Davey contends that he is being denied his First Amendment right to the free exercise of religion. Washington contends that the provenance of its constitution's language should not diminish the state's right to set up a relatively strict barrier between church and state.

    In 2002, the Supreme Court ruled that states could provide aid to students for use as tuition in private sectarian schools. Since then, voucher opponents have tried to fight them by citing state constitutional provisions.

    A ruling in favor of Davey could mean that states are not only permitted by the federal Constitution to provide scholarship aid to religious institutions, but required to do so, whenever they offer similar aid to nonsectarian schools.

    "For better or worse, this is a case on which millions of children's education depends," said Eugene Volokh, a professor of law at UCLA.

    Tennessee v. Lane, No. 02-1667, centers on whether Congress, in enacting the landmark Americans With Disabilities Act, had the authority to subject state governments to lawsuits for damages when they deny disabled people equal access to state "services, programs or activities."

    In 2001, the court ruled that the ADA may not be applied to state governments in cases of alleged employment discrimination.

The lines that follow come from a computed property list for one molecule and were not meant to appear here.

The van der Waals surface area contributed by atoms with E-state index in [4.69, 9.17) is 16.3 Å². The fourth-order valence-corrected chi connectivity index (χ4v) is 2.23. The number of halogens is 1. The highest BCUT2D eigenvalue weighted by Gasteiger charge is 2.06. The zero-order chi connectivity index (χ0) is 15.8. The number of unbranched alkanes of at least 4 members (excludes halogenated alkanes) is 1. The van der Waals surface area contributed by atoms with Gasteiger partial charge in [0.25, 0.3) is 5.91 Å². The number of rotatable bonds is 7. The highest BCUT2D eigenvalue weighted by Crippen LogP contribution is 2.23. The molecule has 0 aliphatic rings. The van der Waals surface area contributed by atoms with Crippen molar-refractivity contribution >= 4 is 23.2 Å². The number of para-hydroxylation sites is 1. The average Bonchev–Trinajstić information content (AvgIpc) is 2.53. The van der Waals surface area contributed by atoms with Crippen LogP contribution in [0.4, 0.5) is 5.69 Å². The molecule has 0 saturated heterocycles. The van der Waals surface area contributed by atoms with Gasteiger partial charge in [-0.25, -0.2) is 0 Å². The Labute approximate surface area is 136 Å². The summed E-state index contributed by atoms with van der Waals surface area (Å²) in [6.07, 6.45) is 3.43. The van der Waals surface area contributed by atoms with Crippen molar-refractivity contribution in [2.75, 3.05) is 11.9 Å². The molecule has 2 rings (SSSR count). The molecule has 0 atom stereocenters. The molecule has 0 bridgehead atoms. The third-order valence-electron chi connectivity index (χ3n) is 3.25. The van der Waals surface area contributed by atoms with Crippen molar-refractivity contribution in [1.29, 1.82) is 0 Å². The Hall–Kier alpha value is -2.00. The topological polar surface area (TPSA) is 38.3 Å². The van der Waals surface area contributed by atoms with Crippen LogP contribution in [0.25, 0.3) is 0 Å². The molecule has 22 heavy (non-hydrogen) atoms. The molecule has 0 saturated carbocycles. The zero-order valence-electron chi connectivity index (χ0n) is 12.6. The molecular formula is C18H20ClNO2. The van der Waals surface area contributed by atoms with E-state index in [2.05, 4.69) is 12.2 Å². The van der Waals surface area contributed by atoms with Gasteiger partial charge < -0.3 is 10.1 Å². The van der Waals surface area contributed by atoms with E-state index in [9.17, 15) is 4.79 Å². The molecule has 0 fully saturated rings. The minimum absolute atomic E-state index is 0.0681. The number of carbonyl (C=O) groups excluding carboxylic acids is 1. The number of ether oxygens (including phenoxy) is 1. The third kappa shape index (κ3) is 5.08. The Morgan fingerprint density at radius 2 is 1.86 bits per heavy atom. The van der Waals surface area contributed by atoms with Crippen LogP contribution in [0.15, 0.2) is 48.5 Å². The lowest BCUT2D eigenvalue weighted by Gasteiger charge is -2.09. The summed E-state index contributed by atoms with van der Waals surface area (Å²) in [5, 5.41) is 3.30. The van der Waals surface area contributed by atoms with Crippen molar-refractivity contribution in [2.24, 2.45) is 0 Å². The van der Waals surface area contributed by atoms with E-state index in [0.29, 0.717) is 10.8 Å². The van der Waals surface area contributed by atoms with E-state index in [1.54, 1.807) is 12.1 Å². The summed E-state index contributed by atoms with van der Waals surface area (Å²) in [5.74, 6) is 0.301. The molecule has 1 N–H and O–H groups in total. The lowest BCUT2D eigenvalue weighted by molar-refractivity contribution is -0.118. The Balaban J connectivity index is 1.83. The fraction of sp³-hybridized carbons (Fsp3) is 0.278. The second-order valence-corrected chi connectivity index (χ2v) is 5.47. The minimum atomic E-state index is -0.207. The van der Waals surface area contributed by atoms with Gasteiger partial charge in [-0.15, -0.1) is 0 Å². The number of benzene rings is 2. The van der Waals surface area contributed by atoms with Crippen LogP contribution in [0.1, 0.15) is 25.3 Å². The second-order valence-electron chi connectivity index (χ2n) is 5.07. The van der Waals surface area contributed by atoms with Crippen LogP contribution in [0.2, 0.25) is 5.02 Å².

That ruling was backed by Chief Justice William H. Rehnquist and Justices Sandra Day O'Connor, Antonin Scalia, Anthony M. Kennedy and Clarence Thomas, who have generally formed a united front in favor of state sovereignty in a series of cases dating from the mid-'90s.

    However, that trend moderated somewhat in the past term, when the court voted 6 to 3, with Rehnquist and O'Connor in the majority, to permit suits for damages against the states under the federal Family and Medical Leave Act.

    The Bush administration is siding with disability rights organizations in this case. The organizations feel their hand is strengthened by the dramatic facts of Tennessee v. Lane: George Lane, a paraplegic, was arrested when he refused to crawl or be carried up the stairs to a second-floor courtroom where he was to appear as a defendant in a criminal trial.

    © 2003 The Washington Post Company